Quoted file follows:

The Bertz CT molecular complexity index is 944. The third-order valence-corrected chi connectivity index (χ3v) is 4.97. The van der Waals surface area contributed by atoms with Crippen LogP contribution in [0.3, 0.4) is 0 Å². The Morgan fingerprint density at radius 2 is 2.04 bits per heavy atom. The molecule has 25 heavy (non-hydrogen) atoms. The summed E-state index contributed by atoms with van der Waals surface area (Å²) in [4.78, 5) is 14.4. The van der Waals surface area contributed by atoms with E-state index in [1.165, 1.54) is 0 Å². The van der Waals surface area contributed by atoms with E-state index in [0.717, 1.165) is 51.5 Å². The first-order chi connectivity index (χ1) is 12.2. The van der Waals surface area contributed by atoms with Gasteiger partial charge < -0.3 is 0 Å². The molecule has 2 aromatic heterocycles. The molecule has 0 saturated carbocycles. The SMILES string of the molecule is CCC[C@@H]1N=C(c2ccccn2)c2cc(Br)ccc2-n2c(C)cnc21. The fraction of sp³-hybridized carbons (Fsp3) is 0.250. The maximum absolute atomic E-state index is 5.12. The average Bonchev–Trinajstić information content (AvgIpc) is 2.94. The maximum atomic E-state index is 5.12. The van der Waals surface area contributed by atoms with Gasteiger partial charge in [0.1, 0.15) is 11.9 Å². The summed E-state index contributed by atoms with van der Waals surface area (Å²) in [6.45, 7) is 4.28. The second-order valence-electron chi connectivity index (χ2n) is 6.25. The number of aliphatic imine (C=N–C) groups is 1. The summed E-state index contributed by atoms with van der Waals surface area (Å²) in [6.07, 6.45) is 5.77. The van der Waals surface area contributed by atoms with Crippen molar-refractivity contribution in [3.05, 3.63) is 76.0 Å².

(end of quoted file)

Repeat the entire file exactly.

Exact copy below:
The Bertz CT molecular complexity index is 944. The third-order valence-corrected chi connectivity index (χ3v) is 4.97. The van der Waals surface area contributed by atoms with Crippen LogP contribution in [0.3, 0.4) is 0 Å². The Morgan fingerprint density at radius 2 is 2.04 bits per heavy atom. The molecule has 25 heavy (non-hydrogen) atoms. The summed E-state index contributed by atoms with van der Waals surface area (Å²) in [4.78, 5) is 14.4. The van der Waals surface area contributed by atoms with E-state index in [1.165, 1.54) is 0 Å². The van der Waals surface area contributed by atoms with E-state index in [0.717, 1.165) is 51.5 Å². The first-order chi connectivity index (χ1) is 12.2. The van der Waals surface area contributed by atoms with Gasteiger partial charge < -0.3 is 0 Å². The molecule has 2 aromatic heterocycles. The molecule has 0 saturated carbocycles. The SMILES string of the molecule is CCC[C@@H]1N=C(c2ccccn2)c2cc(Br)ccc2-n2c(C)cnc21. The fraction of sp³-hybridized carbons (Fsp3) is 0.250. The maximum absolute atomic E-state index is 5.12. The average Bonchev–Trinajstić information content (AvgIpc) is 2.94. The maximum atomic E-state index is 5.12. The van der Waals surface area contributed by atoms with Gasteiger partial charge in [0.1, 0.15) is 11.9 Å². The summed E-state index contributed by atoms with van der Waals surface area (Å²) in [6.45, 7) is 4.28. The second-order valence-electron chi connectivity index (χ2n) is 6.25. The number of aliphatic imine (C=N–C) groups is 1. The summed E-state index contributed by atoms with van der Waals surface area (Å²) in [6.07, 6.45) is 5.77. The van der Waals surface area contributed by atoms with Crippen molar-refractivity contribution in [3.05, 3.63) is 76.0 Å².